Google Chrome is one of the most popular web browsers among users. You are most likely to find Google Chrome installed on someone's browser due to its ease of usability and compatibility to many of Google's applications. In this tutorial, [...]

The post How to Install Google Chrome on Debian appeared first on LinOxide.

How to Add a User to Sudoers on Debian

Monday 22nd of July 2019 11:04:28 PM

Upon the setup of a new Debian system, a default root account is created. The root user has full system access and privileges and can pretty much do anything on the system that a regular user can't. Some of the [...]

The post How to Add a User to Sudoers on Debian appeared first on LinOxide.

How to Configure sources.list on Debian 10

Wednesday 17th of July 2019 03:00:48 AM

Debian is one of the most popular Linux distributions of all time, and now it got a new version release Debian 10 Buster. There is a lot of derivatives that came out of Debian, of which the most popular is [...]

The post How to Configure sources.list on Debian 10 appeared first on LinOxide.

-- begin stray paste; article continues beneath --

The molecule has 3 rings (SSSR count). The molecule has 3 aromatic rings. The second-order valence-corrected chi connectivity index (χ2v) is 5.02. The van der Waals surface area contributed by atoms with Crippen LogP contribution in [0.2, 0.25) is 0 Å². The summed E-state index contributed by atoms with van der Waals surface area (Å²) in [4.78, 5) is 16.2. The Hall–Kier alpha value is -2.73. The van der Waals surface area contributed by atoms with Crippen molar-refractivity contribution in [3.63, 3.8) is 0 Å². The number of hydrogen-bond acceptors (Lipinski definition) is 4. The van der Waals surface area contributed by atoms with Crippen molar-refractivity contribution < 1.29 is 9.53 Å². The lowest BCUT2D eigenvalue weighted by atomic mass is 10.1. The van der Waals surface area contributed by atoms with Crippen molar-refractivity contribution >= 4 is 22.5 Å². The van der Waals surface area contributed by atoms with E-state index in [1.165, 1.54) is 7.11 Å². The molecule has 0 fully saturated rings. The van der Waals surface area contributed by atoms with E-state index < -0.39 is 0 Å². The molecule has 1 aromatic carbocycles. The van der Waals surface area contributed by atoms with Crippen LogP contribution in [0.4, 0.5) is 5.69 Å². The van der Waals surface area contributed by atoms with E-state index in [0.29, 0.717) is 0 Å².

Install Missing ifconfig Command on Debian

Thursday 11th of July 2019 12:25:11 PM

Debian 10 (codenamed Debian Buster) is finally here with awesome cool features and a new look and feel theme. However, you may have run into an error trying to check the IP address of your network interface(s) when running the [...]

The post Install Missing ifconfig Command on Debian appeared first on LinOxide.

How to Add an Item in a List Using Python Append() Command

Saturday 6th of July 2019 04:26:45 AM

We have a list of numbers or strings, and we want to append items to a list. Basically, we can use the append method to achieve what we want. The append() method adds a single item to the existing list. It [...]

The post How to Add an Item in a List Using Python Append() Command appeared first on LinOxide.

More in Tux Machines

Leftovers: GNOME/GTK, Android-x86, Fedora, LibreOffice and More